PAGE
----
|Prospects - Quarterly Review of Education, Vol. 04, No. 2, 1974 (Issue 10) - International aid for educational development (UNESCO, 1974, 164 p.)|
|Notes and reviews|
By 1980, African States should be spending at least 1 per cent of their gross national product on research and development; they should have between 1,000 and 2,000 scientists each per million inhabitants and for every engineer engaged in research there should be at least two specialized technicians.
These targets were set by representatives of thirty-eight African nations attending the ten-day CASTAFRICA conference which closed in Dakar on 30 January after adopting a series of sweeping recommendations for strengthening African science and technology.
At the close of the debate, the Director-General of Unesco, René Maheu, warned, however, that basic decisions must be made by African governments if the CASTAFRICA recommendations are to be implemented. 'Without these decisions at the national level', he said, 'all the outside aid will have only a marginal effect.'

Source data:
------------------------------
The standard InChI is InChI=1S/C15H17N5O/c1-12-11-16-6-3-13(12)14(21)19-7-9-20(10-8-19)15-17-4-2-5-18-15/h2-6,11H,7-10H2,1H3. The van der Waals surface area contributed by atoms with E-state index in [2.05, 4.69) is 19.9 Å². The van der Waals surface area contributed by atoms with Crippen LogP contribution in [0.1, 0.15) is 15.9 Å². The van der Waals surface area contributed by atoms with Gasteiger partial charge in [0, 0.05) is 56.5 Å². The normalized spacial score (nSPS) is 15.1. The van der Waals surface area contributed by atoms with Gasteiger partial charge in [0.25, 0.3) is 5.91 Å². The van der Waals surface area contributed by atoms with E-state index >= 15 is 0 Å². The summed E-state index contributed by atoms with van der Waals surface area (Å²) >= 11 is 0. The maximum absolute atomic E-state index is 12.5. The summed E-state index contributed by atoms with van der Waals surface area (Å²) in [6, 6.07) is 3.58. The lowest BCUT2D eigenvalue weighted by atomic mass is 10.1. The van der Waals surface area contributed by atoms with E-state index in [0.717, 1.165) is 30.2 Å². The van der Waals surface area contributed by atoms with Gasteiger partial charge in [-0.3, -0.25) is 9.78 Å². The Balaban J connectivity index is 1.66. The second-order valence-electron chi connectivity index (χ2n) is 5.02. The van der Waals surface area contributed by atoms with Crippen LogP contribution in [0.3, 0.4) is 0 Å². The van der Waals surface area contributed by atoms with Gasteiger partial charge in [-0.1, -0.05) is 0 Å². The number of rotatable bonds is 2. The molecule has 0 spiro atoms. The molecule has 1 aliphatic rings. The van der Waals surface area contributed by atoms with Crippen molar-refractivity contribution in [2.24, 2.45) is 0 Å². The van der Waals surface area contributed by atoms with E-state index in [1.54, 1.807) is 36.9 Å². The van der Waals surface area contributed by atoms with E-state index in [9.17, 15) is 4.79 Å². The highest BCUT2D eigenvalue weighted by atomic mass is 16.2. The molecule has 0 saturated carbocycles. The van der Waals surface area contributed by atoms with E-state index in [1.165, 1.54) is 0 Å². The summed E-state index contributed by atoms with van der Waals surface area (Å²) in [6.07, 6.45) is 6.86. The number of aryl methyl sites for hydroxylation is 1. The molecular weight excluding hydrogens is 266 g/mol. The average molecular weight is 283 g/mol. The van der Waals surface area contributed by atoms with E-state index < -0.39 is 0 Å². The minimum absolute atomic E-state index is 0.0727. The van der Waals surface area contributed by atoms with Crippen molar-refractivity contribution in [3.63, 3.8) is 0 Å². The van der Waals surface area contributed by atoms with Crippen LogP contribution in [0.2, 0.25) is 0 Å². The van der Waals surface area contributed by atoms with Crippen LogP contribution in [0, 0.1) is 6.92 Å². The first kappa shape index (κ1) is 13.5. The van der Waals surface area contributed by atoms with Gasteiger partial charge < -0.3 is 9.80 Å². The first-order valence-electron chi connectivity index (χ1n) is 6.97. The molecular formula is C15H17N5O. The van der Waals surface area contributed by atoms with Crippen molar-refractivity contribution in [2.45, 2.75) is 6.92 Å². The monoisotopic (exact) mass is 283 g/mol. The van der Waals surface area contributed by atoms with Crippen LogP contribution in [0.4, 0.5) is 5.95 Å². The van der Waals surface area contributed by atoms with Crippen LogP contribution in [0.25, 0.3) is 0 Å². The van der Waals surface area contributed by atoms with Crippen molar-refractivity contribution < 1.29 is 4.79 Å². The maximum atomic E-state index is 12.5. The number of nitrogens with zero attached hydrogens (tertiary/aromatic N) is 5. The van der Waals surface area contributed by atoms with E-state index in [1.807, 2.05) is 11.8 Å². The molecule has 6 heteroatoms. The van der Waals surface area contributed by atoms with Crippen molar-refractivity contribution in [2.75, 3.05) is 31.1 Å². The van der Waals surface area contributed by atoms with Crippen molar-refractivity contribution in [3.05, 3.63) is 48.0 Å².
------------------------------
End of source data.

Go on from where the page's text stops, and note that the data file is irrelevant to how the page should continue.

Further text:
Mr Maheu announced that he plans to call a meeting where representatives of Unesco, the Economic Commission for Africa and the Organization of African Unity can hammer out a common strategy for implementation of the recommendations for greater co-ordination between international and regional organizations concerned with science and technology.
Noting that Africa suffers from an extreme shortage of qualified researchers and technicians, the conference called for increased efforts to orient young people toward science careers and for measures to halt the brain drain from the continent.
African universities, the delegates decided, should develop closer ties among themselves and with other research institutions in order to co-operate more effectively in training and research.
Among the many recommendations of the conference were those which dealt with the establishment of science information centres and clearing houses, a central technological data bank with subregional branches, and plants for production and maintenance of scientific equipment.